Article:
Container-based Security: A Move from Virtual Machines
Present day IT enterprises are steadily moving ahead to transform software development approaches for quicker software delivery. As a consequence, container technology has emerged as a favored means of packaging and deploying software. The arrival of numerous container providers into the market like Docker, Linux LXC and others has given rise to a plausible question: Is container technology secure for enterprise use? If yes, how secure is it?
Before delving deep into the subject, it is crucial to understand that containers and virtual machines (VMs) are not alike though they serve a similar purpose, i.e. segregating an application and its dependencies into a self-contained unit that can function anywhere. The prime difference between VMs and containers lies in their structural approach. While VMs emulate physical hardware through the use of a hypervisor, containers share the kernel of the host operating system (OS) to access the hardware. Containerizing enables an application it to operate unfailingly in diverse ecosystems by dissociating the OS and the physical infrastructure. Each container derives its own isolated user space to let multiple containers operate on a single host machine. However, only the shared part of the OS is read-only which is what makes OS-level virtualization or containerization so lightweight.
Given the portability benefits that containers offer, facilitating the transfer of applications from one cloud to another, the use of container platforms has augmented over the past few years. Docker, for instance, is a leading open-source platform based on Linux containers. It leverages Linux kernel features to create containers on top of an OS.
Veering back to security concerns, with the running of multiple containers on a single OS, there is a high probability of ending up with a single point of failure. To this end, Docker gets into the scene with its robust defense tool—Docker Notary—that allows developers to digitally sign their containers so that any user of the Docker image can validate the source and authenticity of the content. Having said that, it is likely for containers to be risk-prone, should developers be indifferent towards container security or if they eschew mending security issues. One way to curb this risk from containers is to update the host OS with patches alongside managing container susceptibility. It can be noted here that traditional approaches to network security might not necessarily extend into a container environment. Multiple containers could potentially link up within a single host OS which calls for the need to find out ways of providing network control within a container host OS.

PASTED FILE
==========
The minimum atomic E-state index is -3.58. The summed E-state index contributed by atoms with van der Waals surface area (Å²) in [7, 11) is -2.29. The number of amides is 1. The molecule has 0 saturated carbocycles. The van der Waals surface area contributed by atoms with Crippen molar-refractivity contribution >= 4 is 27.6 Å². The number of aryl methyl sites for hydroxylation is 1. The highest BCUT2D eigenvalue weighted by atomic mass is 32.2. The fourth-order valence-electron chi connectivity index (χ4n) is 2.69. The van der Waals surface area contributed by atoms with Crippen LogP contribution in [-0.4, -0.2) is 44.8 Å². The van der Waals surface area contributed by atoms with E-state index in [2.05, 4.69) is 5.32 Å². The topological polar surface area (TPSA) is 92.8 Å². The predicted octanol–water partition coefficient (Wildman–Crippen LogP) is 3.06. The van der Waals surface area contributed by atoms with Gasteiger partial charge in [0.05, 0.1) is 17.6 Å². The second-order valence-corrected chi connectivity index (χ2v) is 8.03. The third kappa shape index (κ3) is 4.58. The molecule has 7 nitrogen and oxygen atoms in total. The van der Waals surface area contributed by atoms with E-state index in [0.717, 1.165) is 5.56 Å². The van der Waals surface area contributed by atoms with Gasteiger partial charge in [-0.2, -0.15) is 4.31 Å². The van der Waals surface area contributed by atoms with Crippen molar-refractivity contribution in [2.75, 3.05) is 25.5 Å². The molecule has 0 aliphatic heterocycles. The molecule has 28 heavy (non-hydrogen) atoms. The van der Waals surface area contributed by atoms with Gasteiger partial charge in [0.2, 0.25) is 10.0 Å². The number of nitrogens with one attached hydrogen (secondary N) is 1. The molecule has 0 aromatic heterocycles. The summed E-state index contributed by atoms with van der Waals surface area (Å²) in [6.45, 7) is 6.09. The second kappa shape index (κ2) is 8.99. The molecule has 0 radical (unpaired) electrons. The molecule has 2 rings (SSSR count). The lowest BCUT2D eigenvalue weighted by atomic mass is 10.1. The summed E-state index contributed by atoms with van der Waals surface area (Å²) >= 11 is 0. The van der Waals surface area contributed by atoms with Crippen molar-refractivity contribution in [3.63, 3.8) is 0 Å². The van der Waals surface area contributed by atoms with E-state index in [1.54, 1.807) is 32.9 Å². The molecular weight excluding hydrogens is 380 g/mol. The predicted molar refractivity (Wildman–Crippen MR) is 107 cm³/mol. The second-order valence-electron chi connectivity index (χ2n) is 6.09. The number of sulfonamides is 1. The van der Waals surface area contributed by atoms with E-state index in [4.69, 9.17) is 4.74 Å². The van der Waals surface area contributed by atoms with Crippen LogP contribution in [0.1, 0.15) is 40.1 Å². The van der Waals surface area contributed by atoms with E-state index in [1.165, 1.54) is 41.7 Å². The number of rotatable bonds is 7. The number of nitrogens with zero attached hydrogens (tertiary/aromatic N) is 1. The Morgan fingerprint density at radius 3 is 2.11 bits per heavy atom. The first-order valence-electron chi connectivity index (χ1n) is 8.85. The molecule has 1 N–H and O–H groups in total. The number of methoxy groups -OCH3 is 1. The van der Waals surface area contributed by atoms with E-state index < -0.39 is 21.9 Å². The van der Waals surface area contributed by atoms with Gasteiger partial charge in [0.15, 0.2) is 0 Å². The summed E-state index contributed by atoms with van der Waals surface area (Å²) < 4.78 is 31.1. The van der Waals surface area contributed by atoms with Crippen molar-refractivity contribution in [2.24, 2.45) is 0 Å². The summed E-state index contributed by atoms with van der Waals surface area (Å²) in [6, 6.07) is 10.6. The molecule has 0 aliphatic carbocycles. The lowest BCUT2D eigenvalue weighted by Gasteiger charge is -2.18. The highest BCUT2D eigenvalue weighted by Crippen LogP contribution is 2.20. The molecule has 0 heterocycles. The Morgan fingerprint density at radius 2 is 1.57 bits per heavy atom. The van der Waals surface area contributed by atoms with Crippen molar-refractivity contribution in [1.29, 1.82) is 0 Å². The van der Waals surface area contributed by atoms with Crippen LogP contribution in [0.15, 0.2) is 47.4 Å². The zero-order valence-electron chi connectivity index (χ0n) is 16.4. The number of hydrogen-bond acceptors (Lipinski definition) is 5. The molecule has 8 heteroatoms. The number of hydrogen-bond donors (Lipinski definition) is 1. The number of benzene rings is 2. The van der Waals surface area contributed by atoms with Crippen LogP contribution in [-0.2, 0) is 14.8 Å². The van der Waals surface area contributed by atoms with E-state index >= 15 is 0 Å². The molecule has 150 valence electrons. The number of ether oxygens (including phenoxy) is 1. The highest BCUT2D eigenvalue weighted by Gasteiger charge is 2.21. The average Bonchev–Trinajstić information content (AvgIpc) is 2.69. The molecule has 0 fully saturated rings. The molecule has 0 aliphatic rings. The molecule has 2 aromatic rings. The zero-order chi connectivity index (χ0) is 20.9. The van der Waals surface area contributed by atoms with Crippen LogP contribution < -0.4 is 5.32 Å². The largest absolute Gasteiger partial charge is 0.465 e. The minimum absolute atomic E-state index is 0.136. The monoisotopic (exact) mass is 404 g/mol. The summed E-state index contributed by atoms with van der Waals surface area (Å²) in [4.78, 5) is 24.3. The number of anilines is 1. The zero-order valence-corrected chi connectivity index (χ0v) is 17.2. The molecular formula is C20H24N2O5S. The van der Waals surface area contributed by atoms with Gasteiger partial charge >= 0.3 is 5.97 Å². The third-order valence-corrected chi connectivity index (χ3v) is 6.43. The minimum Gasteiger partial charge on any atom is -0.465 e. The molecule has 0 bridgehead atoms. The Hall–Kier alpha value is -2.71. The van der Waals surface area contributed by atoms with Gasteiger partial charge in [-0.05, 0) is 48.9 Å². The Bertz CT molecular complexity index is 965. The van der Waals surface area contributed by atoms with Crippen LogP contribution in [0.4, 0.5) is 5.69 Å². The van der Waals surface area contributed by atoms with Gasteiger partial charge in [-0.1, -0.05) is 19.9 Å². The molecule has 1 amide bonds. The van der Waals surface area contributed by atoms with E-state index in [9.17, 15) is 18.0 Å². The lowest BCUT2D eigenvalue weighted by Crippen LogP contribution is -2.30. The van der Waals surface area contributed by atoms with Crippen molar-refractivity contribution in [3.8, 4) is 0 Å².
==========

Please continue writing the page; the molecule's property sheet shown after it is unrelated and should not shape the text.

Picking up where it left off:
Containers harnessed in sensitive production applications need to be handled in the same manner as any other deployment when it comes to security. Each container works on software that might carry vulnerabilities; although it does not necessarily permit access into the underlying OS of the server, chances of glitches like service denial cannot be denied. This, in turn, could immobilize a MySQL container and ultimately disrupt an entire website. In the same line, one must bear in mind that the security of the server hosting the containers is equally important as that of the container itself.
If we traverse the current market scenario, it becomes clear that container-based virtualization is rapidly gaining momentum across large-scale enterprises as well as SMEs. Although many companies are readily embracing this disruptive technology, they seem to be quite skeptical regarding this adoption in the domain of production. Quite remarkably, VMs are still deemed to be a more full-fledged technology with a superior security level and hence several teams are more inclined to rely on them. To be precise, VMs are best suited for monolithic applications and for circumstances where security concerns exceed the needs for a lightweight solution. In contrast, containerization is a more appropriate solution for the micro-services architectural type where features of the application are categorized into small, precise, exclusive services. Nevertheless, VMs and containers can be viewed as interdependent solutions rather than disbarring one from the other.
Today, there is hardly any enterprise that is not open to introducing container-based virtualization to their infrastructure. Their potential of mobility, internally as well as in the cloud, accompanied by their low cost, designates them as a better alternative to full-blown virtual machines. Even so, companies have the liberty to opt for the solution that they believe optimally fits into their business structure while also rendering the desired services.